Organic mushroom category remains strong

01/11/2013 12:41:00 PM
Tom Burfield

“My thinking is that the recession was a situation of all boats sinking at the same time — yachts and rowboats together,” he said.

At Dole, organic sales “stayed surprisingly stable” during the recession, Schroeder said. “We thought that was a very good sign.”

Schroeder said the situation was the same for conventional varieties, as well.

Because of the similarities in the growing methods between organic and nonorganic specialty mushrooms, the prices are becoming more and more comparable, Salvo said.

But that’s not necessarily the case for basic organic white and brown mushrooms.

“The yield on organic is considerably lower than nonorganic, and that, for the foreseeable future, will keep it at a much higher price plateau,” Schroeder said. “If you pay the same for the inputs, but you can’t get as much out in terms of yield, you’re going to have a higher unit cost.”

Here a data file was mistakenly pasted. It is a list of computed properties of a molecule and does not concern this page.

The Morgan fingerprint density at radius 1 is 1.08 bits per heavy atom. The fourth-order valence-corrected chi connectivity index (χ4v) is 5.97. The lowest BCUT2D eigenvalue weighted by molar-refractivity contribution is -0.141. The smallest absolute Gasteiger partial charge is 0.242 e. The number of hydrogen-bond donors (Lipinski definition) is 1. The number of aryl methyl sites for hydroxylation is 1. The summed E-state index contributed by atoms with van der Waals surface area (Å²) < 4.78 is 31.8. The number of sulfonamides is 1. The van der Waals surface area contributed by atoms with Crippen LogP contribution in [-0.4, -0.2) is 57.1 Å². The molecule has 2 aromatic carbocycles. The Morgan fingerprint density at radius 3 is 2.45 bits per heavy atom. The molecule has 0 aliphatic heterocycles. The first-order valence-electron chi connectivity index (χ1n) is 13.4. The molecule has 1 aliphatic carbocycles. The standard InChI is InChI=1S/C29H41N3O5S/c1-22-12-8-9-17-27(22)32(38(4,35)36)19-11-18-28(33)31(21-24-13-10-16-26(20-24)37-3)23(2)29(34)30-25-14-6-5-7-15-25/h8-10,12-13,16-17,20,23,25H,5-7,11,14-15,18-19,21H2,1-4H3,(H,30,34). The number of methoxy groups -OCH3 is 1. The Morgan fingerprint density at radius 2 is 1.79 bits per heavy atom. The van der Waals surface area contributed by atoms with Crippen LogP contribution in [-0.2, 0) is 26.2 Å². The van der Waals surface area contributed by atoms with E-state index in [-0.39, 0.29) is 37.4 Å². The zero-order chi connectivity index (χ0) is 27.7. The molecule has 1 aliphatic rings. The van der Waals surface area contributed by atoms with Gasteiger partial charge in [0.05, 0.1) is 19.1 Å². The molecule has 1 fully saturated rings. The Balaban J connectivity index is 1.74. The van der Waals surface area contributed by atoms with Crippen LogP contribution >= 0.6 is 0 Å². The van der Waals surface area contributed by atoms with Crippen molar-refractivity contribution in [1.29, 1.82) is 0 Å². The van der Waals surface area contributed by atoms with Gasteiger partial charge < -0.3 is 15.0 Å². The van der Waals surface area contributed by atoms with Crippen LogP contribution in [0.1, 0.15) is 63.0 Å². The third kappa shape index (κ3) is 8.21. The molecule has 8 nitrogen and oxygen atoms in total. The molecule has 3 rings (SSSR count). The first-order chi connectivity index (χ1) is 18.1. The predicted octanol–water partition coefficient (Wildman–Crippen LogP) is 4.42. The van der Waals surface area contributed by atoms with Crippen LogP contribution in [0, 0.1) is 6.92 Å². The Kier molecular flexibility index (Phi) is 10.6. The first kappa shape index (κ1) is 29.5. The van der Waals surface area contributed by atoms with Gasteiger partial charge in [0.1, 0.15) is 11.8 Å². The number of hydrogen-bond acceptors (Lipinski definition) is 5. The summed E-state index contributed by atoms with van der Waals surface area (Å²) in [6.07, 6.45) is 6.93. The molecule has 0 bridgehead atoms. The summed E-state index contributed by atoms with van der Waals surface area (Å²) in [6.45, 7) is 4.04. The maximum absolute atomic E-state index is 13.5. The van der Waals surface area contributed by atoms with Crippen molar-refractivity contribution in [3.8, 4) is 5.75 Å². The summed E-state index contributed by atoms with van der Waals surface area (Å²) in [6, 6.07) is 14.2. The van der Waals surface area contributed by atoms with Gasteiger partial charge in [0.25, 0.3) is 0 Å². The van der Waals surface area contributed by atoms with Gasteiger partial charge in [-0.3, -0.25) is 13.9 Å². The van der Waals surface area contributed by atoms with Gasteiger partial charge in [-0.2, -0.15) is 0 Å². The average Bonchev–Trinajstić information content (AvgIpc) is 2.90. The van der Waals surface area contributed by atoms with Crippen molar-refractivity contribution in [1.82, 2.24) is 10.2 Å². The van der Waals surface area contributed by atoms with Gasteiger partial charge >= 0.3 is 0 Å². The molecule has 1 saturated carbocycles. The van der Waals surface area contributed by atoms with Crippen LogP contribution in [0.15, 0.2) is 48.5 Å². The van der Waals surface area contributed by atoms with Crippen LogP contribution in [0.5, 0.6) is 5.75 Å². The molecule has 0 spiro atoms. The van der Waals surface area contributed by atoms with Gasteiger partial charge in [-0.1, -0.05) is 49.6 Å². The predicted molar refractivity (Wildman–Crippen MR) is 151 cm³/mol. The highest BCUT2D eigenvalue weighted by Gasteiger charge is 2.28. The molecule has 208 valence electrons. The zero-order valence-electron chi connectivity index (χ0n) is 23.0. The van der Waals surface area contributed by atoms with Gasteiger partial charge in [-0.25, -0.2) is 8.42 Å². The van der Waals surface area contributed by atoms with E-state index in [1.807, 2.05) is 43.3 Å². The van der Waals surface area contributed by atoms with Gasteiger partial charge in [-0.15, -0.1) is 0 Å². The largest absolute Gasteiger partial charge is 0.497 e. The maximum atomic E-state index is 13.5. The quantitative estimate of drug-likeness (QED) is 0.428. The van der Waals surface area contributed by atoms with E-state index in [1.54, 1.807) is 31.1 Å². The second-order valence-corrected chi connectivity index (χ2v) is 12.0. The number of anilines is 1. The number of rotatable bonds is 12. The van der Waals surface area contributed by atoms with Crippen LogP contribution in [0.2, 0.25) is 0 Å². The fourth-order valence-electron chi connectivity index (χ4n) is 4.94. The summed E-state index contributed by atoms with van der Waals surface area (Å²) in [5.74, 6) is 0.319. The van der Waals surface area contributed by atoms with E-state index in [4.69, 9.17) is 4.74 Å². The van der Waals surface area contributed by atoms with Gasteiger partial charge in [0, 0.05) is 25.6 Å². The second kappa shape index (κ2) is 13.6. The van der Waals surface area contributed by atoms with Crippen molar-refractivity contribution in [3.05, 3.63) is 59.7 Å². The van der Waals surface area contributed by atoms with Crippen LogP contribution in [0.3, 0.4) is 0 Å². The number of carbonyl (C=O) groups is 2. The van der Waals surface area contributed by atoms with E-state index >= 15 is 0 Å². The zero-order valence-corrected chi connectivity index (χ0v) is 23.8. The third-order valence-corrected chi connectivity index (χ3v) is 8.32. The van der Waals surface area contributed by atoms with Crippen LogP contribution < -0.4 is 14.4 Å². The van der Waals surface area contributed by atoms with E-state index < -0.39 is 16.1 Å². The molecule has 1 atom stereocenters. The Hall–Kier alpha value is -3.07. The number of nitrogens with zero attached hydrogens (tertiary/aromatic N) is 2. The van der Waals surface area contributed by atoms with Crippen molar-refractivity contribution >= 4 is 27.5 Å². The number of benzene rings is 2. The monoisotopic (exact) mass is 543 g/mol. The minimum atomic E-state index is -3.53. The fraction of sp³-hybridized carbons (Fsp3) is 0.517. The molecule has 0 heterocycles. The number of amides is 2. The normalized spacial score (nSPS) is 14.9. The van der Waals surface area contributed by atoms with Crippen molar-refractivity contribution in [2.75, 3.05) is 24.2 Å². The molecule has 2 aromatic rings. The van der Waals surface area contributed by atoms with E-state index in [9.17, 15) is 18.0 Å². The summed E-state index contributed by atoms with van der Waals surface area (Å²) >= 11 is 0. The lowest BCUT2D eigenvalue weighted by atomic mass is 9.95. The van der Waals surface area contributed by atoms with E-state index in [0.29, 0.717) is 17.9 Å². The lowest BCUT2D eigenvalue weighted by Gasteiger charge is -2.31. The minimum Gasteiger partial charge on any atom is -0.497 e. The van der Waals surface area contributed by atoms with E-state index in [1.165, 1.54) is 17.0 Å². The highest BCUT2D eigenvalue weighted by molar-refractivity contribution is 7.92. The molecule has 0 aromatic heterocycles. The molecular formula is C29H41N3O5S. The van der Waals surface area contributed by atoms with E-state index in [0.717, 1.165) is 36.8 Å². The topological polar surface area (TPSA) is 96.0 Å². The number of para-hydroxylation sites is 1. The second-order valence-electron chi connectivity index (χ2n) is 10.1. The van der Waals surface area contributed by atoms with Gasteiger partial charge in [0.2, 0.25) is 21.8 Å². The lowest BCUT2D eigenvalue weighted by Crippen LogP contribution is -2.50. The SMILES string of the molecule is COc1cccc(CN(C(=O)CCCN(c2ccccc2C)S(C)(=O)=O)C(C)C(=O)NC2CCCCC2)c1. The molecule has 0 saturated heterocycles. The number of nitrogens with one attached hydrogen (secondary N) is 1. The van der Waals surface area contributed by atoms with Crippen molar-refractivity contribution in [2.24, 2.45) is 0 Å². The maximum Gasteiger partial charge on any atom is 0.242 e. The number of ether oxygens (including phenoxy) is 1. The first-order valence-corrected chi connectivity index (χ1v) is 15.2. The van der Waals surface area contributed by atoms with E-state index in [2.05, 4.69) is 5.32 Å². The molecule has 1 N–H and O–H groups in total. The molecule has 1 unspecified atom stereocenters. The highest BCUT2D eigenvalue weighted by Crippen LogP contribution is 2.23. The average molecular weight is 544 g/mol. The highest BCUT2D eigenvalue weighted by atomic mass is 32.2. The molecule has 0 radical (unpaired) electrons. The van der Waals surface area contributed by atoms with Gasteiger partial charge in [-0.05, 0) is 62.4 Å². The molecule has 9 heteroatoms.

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Mischa Popoff    
Osoyoos BC Canada  |  January, 12, 2013 at 06:38 PM

This is reminiscent of the certified-organic maple syrup industry. Like mushrooms, maple syrup is already, for all intents and purposes, 100% organic. It all boils down to "whether a grower wants to go spend the time and incur the expense of becoming certified." And the only reason to do so is for marketing reasons, not agronomic or health reasons. As I put it in my book "Is it Organic?" a difference that doesn't make a difference elsewhere is no difference at all. You can view a preview of my book here: http://www.isitorganic.ca/

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